I’m Too Busy

Work will never go away, but I guarantee that if you look ahead in your calendar you will find a block of time with no commitments.  Even if you haven’t made plans yet, block the time out now before your calendar fills up.  If you have a habit of backsliding, enlist your family as enforcers.  This time should be sacred.  If you need an extra incentive, consider non-refundable travel reservations.

Preparation is Key

If you’re a member of a firm, going on vacation is a matter of meeting with other lawyers who will be covering cases during your absence.  If you are a sole practitioner, use the buddy system.  Find a colleague who is experienced in your practice area and willing to cover for you.  This arrangement is usually reciprocal and is helpful if you have an unexpected absence from the office due to injury or a medical condition.

Get a game plan in place:

  • Notify clients, opposing counsel, judges, or other appropriate parties that you will be out of the office;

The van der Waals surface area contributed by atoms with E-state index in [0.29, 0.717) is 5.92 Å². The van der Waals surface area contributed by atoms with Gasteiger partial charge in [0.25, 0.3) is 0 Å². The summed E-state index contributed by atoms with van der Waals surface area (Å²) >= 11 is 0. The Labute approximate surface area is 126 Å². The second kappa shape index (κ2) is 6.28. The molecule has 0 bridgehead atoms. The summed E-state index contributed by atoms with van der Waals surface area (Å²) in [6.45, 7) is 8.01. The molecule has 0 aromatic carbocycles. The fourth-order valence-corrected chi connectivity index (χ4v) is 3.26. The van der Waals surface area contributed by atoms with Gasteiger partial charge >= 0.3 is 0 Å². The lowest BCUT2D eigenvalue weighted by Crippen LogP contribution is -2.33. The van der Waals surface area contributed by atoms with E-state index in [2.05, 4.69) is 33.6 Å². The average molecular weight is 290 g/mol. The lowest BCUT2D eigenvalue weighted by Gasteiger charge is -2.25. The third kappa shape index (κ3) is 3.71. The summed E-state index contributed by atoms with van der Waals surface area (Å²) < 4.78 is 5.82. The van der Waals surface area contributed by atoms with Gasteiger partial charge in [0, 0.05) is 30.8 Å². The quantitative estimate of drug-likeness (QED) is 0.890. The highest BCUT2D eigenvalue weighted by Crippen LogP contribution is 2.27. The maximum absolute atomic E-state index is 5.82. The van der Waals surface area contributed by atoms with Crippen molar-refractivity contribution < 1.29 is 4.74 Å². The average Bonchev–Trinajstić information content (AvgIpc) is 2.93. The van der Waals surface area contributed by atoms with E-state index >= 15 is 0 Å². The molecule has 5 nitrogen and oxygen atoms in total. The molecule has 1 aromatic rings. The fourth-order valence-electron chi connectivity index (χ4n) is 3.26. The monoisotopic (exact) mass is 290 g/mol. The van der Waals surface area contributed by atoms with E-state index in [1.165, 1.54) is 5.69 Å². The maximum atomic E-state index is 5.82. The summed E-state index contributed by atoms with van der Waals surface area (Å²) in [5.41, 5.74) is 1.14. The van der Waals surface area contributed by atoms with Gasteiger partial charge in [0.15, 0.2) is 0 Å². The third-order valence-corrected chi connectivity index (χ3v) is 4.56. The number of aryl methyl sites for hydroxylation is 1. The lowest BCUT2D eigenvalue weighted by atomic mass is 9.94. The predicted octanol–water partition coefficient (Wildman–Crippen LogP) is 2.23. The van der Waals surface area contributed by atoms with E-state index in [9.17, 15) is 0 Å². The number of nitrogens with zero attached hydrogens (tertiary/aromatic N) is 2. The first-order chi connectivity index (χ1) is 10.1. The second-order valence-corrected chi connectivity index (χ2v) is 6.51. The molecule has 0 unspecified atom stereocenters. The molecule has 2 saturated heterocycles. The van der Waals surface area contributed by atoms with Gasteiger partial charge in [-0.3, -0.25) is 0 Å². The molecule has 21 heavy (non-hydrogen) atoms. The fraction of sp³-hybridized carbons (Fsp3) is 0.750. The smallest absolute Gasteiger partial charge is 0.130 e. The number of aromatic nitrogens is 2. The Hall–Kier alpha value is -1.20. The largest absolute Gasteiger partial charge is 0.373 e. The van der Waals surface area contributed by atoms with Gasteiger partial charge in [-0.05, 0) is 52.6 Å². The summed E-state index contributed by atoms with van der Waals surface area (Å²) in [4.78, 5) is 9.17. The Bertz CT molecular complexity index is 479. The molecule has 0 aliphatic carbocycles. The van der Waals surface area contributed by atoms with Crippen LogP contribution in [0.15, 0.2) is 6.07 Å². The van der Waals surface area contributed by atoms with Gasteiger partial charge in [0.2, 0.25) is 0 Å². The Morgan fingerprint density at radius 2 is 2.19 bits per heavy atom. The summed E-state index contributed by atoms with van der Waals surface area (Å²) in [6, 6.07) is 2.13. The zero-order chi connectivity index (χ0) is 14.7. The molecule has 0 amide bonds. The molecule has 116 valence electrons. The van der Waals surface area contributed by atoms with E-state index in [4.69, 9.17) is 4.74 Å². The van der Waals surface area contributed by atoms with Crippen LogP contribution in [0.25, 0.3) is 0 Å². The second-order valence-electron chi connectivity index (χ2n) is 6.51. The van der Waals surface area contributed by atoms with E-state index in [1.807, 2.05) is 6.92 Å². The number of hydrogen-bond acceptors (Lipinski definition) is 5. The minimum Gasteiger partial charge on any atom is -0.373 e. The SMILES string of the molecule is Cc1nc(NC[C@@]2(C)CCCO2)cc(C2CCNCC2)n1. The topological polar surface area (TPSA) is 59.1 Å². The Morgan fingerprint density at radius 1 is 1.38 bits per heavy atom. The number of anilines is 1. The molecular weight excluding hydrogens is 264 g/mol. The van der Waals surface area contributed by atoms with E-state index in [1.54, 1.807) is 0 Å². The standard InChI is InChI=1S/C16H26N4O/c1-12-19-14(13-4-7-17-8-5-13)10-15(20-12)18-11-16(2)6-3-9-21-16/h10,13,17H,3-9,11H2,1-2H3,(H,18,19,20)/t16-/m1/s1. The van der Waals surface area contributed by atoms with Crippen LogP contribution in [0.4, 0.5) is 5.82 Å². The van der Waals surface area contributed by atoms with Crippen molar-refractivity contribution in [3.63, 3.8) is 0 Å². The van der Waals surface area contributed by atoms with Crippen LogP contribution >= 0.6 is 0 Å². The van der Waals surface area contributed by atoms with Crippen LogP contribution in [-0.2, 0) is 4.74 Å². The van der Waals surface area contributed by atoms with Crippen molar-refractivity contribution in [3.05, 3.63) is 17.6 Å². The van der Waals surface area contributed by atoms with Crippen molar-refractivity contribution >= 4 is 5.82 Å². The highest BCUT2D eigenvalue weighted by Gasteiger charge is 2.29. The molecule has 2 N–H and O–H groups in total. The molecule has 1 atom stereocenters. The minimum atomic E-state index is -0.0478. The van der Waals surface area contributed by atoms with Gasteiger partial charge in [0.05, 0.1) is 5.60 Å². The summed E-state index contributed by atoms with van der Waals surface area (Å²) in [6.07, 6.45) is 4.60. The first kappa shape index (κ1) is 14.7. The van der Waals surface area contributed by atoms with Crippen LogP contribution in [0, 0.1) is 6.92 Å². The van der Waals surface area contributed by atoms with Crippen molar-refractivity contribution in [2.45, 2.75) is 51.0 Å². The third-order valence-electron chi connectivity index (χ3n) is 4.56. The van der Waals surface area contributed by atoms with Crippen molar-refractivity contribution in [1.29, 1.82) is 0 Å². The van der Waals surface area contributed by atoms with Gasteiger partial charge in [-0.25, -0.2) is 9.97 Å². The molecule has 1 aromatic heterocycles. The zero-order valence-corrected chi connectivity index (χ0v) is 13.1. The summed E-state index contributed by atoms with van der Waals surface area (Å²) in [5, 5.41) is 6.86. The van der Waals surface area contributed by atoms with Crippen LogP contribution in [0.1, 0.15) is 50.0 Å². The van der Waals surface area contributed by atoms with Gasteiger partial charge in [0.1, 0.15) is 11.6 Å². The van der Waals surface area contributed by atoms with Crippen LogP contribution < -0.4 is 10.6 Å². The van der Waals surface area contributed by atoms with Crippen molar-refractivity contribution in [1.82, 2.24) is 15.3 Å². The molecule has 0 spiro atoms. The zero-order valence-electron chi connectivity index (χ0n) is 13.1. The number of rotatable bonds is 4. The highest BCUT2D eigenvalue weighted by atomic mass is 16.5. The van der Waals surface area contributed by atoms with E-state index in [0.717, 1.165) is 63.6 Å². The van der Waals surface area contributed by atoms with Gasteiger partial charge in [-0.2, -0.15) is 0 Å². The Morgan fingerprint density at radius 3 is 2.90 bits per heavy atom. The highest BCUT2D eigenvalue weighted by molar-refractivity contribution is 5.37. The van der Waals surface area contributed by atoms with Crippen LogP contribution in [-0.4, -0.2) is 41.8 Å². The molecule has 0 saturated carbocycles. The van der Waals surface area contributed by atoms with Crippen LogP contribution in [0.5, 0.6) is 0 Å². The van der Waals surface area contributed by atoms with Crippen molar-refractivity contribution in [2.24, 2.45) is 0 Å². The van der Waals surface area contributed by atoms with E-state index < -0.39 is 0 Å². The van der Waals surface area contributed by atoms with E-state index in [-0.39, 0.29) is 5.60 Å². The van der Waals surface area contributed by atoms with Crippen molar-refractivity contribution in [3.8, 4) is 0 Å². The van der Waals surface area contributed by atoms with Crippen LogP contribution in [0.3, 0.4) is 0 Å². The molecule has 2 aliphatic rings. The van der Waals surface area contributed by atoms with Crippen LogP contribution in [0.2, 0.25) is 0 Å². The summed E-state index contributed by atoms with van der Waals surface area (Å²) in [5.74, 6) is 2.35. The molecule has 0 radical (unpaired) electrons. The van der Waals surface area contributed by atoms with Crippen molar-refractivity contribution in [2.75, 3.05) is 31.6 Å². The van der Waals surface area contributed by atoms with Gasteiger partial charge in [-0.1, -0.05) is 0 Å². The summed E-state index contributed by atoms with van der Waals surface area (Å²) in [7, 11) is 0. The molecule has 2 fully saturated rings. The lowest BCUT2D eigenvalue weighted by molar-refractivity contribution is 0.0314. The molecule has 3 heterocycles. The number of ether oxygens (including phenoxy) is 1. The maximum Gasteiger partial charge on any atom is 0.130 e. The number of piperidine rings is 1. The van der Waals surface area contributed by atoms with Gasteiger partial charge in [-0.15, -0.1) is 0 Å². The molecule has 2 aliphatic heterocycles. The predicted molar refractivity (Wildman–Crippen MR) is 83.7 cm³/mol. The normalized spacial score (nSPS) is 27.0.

• Prep your files.  They should be well-organized and current, with status memos so your buddy can easily step in if needed;
  • Create a “Countdown Schedule.”  Identify what needs to be done when and whether certain tasks can wait until your return;
  • Allow for wind down.  As your vacation approaches, leave time in your schedule to finish up last minute work.  Reduce or refer out new matters;
  • Train staff.  Do they have a clear understanding of office procedures?  How will they screen client calls during your absence?  Give them parameters for contacting you or your buddy in the event of an emergency.
  • Resist constantly checking voice mail, e-mail, or text messages.  Technology is a God-send, but part of rejuvenation is taking a break from our instant Internet society. Checking in is okay, but stick to a schedule to avoid obsessing over what is going on back at the office.  Remember – you have an emergency plan in place.  If something happens, staff or your buddy will get a hold of you.
  • Avoid post-vacation overload.  Just as you blocked out dates to go on vacation, allow yourself time to get back up-to-speed.  Otherwise, you’re right back where you started.

Give yourself and your family a well-deserved break.  With a bit of organization, you can budget for (and enjoy) your time off.

Copyright 2010 Beverly Michaelis

Many thanks to Tanya Hanson, who permitted me to utilize her terrific article, Plan Now for Your Summer Vacation or Sabbatical, which originally appeared in the PLF publication, In Brief in May 2004.